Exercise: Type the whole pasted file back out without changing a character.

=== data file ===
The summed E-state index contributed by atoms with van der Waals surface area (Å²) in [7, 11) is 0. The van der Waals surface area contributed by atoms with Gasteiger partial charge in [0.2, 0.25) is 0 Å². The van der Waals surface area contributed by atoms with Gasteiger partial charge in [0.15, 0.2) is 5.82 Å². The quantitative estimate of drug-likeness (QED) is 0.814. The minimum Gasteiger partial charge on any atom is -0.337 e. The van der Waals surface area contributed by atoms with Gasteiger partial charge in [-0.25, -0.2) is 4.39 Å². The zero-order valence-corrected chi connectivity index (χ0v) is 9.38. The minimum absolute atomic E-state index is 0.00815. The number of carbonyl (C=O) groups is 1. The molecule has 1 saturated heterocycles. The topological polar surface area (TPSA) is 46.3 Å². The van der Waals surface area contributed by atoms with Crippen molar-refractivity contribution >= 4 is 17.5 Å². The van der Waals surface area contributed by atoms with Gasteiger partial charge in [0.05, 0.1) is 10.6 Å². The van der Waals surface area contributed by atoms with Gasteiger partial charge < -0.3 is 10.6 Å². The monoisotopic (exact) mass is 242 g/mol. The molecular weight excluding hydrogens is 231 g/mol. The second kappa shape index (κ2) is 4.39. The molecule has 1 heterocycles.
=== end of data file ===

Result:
The summed E-state index contributed by atoms with van der Waals surface area (Å²) in [7, 11) is 0. The van der Waals surface area contributed by atoms with Gasteiger partial charge in [0.2, 0.25) is 0 Å². The van der Waals surface area contributed by atoms with Gasteiger partial charge in [0.15, 0.2) is 5.82 Å². The quantitative estimate of drug-likeness (QED) is 0.814. The minimum Gasteiger partial charge on any atom is -0.337 e. The van der Waals surface area contributed by atoms with Gasteiger partial charge in [-0.25, -0.2) is 4.39 Å². The zero-order valence-corrected chi connectivity index (χ0v) is 9.38. The minimum absolute atomic E-state index is 0.00815. The number of carbonyl (C=O) groups is 1. The molecule has 1 saturated heterocycles. The topological polar surface area (TPSA) is 46.3 Å². The van der Waals surface area contributed by atoms with Crippen molar-refractivity contribution >= 4 is 17.5 Å². The van der Waals surface area contributed by atoms with Gasteiger partial charge in [0.05, 0.1) is 10.6 Å². The van der Waals surface area contributed by atoms with Gasteiger partial charge < -0.3 is 10.6 Å². The monoisotopic (exact) mass is 242 g/mol. The molecular weight excluding hydrogens is 231 g/mol. The second kappa shape index (κ2) is 4.39. The molecule has 1 heterocycles.